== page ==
Art exhibit showcases impact of water issues

By Sheelagh Doe
Fiorello LaGuardia High School

Matthew Nyman
Babylon Junior-Senior High School

Art creates conversation, and the Zuccaire Gallery’s most recent exhibition, “Connecting the Drops: The Power of Water,” has created a space for dialogue on the planet’s rapid loss of water and declining environment.

The show, curated by gallery director Karen Levitov, incorporates the work of seven environmental artists.

“Connecting the Drops: The Power of Water,” is running at the Paul W. Zuccaire Gallery though October 29th. Artwork above is by Courtney M. Leonard, and is called BREACH: LOGBOOK 22 | CULL, 2022. The materials are ceramic, oyster shells, pallets, wood, paint. (Photo by Daniela Zheng)

One of them, Jaanika Peerna, born in Estonia under Soviet occupation, spoke about creating art under repressive conditions.

Personal freedom and finding the space to express herself has always been of the utmost importance to Peerna. She first found freedom of expression in ice skating, and ice remains a prominent theme in her work.

Peerna initially envisioned she would become a figure skater after becoming captivated by the movement of the sport. “I really wanted it to be my tool for freedom and beauty,” she said.

She turned to art instead because of its ability to “connect people and to give you a chance to imagine something that isn’t there and to have the tools to create it.” The collaborative aspect of creating art is also important to Peerna, who involves her audience in the creation of her works.

Peerna creates traditional art work then melts blocks of ice over it to create her desired effect. Her art highlights the impermanence of ice and, by extension, a healthy environment in a world affected by climate change.

The temporary nature of her work as the ice begins to melt creates a tragic image of the reality of glaciers around the world today. “The melting is such a rapid thing,” she said of the rising temperatures around the world.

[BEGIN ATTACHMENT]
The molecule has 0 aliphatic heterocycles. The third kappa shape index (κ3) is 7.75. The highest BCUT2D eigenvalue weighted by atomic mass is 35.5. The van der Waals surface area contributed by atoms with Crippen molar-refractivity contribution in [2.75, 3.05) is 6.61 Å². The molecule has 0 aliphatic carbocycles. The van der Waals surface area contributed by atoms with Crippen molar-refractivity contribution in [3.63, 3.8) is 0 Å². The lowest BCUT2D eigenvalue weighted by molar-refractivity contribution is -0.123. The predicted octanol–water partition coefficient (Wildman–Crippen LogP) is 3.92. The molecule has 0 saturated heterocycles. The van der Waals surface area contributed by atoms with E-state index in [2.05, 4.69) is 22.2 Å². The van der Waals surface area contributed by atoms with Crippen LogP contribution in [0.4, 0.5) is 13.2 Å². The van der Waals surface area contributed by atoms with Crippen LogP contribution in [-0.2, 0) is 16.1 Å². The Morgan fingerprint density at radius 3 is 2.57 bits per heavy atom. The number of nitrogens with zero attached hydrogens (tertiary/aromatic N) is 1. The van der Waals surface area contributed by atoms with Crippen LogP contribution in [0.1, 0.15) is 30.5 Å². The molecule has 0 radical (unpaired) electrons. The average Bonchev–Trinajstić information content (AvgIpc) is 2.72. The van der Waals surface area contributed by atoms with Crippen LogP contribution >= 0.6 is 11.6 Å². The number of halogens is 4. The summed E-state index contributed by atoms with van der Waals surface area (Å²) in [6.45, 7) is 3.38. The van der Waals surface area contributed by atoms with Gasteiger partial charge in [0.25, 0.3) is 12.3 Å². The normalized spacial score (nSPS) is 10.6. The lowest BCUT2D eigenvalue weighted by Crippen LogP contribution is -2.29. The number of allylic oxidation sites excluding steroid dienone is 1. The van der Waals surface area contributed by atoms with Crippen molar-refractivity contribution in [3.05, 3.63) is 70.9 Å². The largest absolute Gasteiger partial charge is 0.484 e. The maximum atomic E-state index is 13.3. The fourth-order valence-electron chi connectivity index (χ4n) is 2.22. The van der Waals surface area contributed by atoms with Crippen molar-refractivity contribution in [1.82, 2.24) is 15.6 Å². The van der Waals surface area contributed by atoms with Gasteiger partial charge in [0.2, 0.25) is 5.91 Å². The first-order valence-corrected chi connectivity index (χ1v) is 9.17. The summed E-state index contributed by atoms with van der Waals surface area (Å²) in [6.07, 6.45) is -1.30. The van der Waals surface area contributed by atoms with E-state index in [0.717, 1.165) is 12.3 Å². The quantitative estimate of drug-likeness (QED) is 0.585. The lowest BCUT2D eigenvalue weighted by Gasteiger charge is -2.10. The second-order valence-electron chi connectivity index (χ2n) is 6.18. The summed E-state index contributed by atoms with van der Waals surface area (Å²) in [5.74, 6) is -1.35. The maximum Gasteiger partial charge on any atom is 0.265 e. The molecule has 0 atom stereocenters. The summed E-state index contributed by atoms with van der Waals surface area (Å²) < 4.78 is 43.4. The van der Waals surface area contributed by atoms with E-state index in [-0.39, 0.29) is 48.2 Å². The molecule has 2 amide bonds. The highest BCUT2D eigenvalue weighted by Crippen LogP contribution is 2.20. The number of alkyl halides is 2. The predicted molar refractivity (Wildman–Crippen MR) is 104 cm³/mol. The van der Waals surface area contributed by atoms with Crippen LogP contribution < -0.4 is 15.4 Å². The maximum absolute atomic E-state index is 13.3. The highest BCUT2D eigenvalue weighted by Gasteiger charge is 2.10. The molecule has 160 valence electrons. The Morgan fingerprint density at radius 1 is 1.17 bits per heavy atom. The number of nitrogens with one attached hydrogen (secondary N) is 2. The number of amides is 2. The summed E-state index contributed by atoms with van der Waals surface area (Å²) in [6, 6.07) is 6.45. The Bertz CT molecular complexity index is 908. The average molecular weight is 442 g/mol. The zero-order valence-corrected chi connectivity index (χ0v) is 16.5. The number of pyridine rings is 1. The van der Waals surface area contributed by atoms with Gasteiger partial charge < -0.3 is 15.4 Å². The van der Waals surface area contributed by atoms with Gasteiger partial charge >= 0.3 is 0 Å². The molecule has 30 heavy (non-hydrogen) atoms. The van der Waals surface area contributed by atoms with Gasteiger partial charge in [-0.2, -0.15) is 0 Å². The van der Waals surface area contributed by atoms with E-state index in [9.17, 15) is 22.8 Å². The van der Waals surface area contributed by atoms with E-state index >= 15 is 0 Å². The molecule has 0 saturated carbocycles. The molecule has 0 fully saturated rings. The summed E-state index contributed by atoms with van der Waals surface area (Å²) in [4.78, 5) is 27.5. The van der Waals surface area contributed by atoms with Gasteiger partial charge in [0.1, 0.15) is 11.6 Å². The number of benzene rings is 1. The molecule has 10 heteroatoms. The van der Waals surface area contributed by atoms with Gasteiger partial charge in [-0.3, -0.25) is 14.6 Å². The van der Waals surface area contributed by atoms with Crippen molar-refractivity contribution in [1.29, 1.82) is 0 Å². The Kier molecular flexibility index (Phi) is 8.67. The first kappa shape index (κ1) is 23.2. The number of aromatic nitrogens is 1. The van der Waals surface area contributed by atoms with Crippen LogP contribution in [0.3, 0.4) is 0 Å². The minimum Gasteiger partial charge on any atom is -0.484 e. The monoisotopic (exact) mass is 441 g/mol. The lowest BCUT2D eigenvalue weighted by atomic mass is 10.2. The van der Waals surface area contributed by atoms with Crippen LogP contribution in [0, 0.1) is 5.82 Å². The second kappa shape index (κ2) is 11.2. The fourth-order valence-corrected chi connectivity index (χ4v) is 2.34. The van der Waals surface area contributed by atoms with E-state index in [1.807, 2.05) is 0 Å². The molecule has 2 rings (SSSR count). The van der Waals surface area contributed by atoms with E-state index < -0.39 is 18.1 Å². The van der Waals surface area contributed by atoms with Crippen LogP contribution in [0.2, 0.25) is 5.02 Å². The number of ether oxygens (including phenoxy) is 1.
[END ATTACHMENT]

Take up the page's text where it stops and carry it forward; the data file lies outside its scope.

Glacial melting would result in a catastrophic sea level rise that could flood coastal communities, including Long Island. Noting that scientists predict the sea level could rise up to 20 feet, Peerna continued, “just imagine if any coastal area where you are, the water only rises two feet, that’s already a lot in many areas. What if it rises 20 feet?”

Peerna also spoke about the importance of glaciers as a source of fresh water for Peruvians. She explained that the melting of glaciers due to climate change endangers their access to potable water. “Now, as the glaciers have been receding and melting, they don’t have the access or they have to hike really far to get that water.”

When envisioning this exhibition, which runs through Oct. 29 at the gallery in Stony Brook University’s Staller Center for the Arts, Levitov said she hoped to find artists like Peerna who draw their inspiration from their activist experiences. She decided that the exhibit’s theme, which took more than three years to assemble, should be the importance of water.

“Water is crucial to every aspect of life – to plants, to animals, to people, to everything,” Levitov said. “Keeping it clean and doing what we can to improve it is going to help everything that lives on the planet.”

Artist Betsy Damon explained the importance of freeing water from mankind’s efforts to control it. Damon argued that countries should allow rivers to flow freely rather than damming them to generate electricity and stockpile water for farming and other uses. She said damming rivers leads to the degradation and loss of water and its aquatic life.

Photos from the exhibit

“Now we have so many bodies of water that have been trapped that the trans-evaporation rate is so fast that the earth is losing a lot of water to the sky, and then it’s deposited on the North Pole,” Damon said.
She added that channeling rivers creates a different problem. “If you straighten a river, it doesn’t nourish the land. If you put concrete on its edges, it will deteriorate really quickly.”

Levitov said education is the best first step for addressing these issues. “I’ve learned a ton from these artists,” she said. “A lot of these artists are researchers themselves, and they have gone to great extent to research the issues. They’ve been in touch with scientists,” added Levitov, who said “I reached out to a number of scientists here on campus to have conversations.”

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